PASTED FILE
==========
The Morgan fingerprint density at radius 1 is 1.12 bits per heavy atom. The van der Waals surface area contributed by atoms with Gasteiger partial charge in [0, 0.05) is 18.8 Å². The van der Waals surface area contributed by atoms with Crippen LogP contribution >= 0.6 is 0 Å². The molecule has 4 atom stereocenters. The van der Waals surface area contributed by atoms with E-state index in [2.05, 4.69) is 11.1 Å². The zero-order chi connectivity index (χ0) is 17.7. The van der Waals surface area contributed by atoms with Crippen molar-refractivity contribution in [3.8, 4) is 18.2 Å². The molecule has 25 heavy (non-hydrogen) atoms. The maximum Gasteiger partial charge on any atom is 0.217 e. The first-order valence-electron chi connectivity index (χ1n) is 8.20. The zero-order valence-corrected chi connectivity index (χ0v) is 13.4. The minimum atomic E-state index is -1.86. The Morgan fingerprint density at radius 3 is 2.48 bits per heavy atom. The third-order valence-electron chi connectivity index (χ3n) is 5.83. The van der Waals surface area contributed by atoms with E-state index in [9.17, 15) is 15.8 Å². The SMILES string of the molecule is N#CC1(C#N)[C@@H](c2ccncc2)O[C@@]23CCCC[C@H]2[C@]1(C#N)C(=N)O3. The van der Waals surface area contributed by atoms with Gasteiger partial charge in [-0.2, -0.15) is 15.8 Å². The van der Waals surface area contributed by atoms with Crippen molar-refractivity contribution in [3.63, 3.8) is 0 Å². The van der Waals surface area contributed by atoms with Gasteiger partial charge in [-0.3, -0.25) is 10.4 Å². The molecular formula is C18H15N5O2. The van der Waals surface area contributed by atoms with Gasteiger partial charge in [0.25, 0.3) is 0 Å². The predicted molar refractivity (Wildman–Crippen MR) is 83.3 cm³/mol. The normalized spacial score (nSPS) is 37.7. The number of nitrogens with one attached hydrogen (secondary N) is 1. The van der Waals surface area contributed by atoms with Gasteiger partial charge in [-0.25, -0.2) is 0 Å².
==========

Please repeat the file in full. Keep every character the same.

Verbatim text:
The Morgan fingerprint density at radius 1 is 1.12 bits per heavy atom. The van der Waals surface area contributed by atoms with Gasteiger partial charge in [0, 0.05) is 18.8 Å². The van der Waals surface area contributed by atoms with Crippen LogP contribution >= 0.6 is 0 Å². The molecule has 4 atom stereocenters. The van der Waals surface area contributed by atoms with E-state index in [2.05, 4.69) is 11.1 Å². The zero-order chi connectivity index (χ0) is 17.7. The van der Waals surface area contributed by atoms with Crippen molar-refractivity contribution in [3.8, 4) is 18.2 Å². The molecule has 25 heavy (non-hydrogen) atoms. The maximum Gasteiger partial charge on any atom is 0.217 e. The first-order valence-electron chi connectivity index (χ1n) is 8.20. The zero-order valence-corrected chi connectivity index (χ0v) is 13.4. The minimum atomic E-state index is -1.86. The Morgan fingerprint density at radius 3 is 2.48 bits per heavy atom. The third-order valence-electron chi connectivity index (χ3n) is 5.83. The van der Waals surface area contributed by atoms with E-state index in [9.17, 15) is 15.8 Å². The SMILES string of the molecule is N#CC1(C#N)[C@@H](c2ccncc2)O[C@@]23CCCC[C@H]2[C@]1(C#N)C(=N)O3. The van der Waals surface area contributed by atoms with Gasteiger partial charge in [-0.2, -0.15) is 15.8 Å². The van der Waals surface area contributed by atoms with Crippen molar-refractivity contribution in [3.63, 3.8) is 0 Å². The van der Waals surface area contributed by atoms with Gasteiger partial charge in [-0.3, -0.25) is 10.4 Å². The molecular formula is C18H15N5O2. The van der Waals surface area contributed by atoms with Gasteiger partial charge in [0.25, 0.3) is 0 Å². The predicted molar refractivity (Wildman–Crippen MR) is 83.3 cm³/mol. The normalized spacial score (nSPS) is 37.7. The number of nitrogens with one attached hydrogen (secondary N) is 1. The van der Waals surface area contributed by atoms with Gasteiger partial charge in [-0.25, -0.2) is 0 Å².